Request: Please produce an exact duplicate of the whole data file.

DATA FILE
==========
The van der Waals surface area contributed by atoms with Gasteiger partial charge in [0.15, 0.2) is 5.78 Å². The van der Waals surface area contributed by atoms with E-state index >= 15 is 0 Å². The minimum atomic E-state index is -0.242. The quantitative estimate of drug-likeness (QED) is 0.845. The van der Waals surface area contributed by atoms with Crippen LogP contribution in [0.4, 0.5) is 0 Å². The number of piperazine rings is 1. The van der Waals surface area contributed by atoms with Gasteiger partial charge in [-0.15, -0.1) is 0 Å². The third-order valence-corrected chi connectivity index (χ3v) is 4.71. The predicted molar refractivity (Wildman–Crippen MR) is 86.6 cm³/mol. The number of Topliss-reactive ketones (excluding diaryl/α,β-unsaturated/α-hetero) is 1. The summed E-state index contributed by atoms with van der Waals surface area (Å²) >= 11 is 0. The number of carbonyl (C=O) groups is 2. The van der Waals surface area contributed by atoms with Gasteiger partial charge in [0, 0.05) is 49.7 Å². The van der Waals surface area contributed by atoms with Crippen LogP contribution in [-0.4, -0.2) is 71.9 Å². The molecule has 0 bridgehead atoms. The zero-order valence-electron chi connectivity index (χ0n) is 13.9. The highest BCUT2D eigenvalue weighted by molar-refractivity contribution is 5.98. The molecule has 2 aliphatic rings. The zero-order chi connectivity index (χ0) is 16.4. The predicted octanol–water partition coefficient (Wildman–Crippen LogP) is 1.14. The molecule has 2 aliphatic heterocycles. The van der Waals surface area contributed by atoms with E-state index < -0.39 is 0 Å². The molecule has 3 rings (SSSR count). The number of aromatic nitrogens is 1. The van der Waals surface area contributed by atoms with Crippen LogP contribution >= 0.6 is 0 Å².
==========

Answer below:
The van der Waals surface area contributed by atoms with Gasteiger partial charge in [0.15, 0.2) is 5.78 Å². The van der Waals surface area contributed by atoms with E-state index >= 15 is 0 Å². The minimum atomic E-state index is -0.242. The quantitative estimate of drug-likeness (QED) is 0.845. The van der Waals surface area contributed by atoms with Crippen LogP contribution in [0.4, 0.5) is 0 Å². The number of piperazine rings is 1. The van der Waals surface area contributed by atoms with Gasteiger partial charge in [-0.15, -0.1) is 0 Å². The third-order valence-corrected chi connectivity index (χ3v) is 4.71. The predicted molar refractivity (Wildman–Crippen MR) is 86.6 cm³/mol. The number of Topliss-reactive ketones (excluding diaryl/α,β-unsaturated/α-hetero) is 1. The summed E-state index contributed by atoms with van der Waals surface area (Å²) >= 11 is 0. The number of carbonyl (C=O) groups is 2. The van der Waals surface area contributed by atoms with Gasteiger partial charge in [0, 0.05) is 49.7 Å². The van der Waals surface area contributed by atoms with Crippen LogP contribution in [-0.4, -0.2) is 71.9 Å². The molecule has 0 bridgehead atoms. The zero-order valence-electron chi connectivity index (χ0n) is 13.9. The highest BCUT2D eigenvalue weighted by molar-refractivity contribution is 5.98. The molecule has 2 aliphatic rings. The zero-order chi connectivity index (χ0) is 16.4. The predicted octanol–water partition coefficient (Wildman–Crippen LogP) is 1.14. The molecule has 2 aliphatic heterocycles. The van der Waals surface area contributed by atoms with E-state index < -0.39 is 0 Å². The molecule has 3 rings (SSSR count). The number of aromatic nitrogens is 1. The van der Waals surface area contributed by atoms with Crippen LogP contribution >= 0.6 is 0 Å².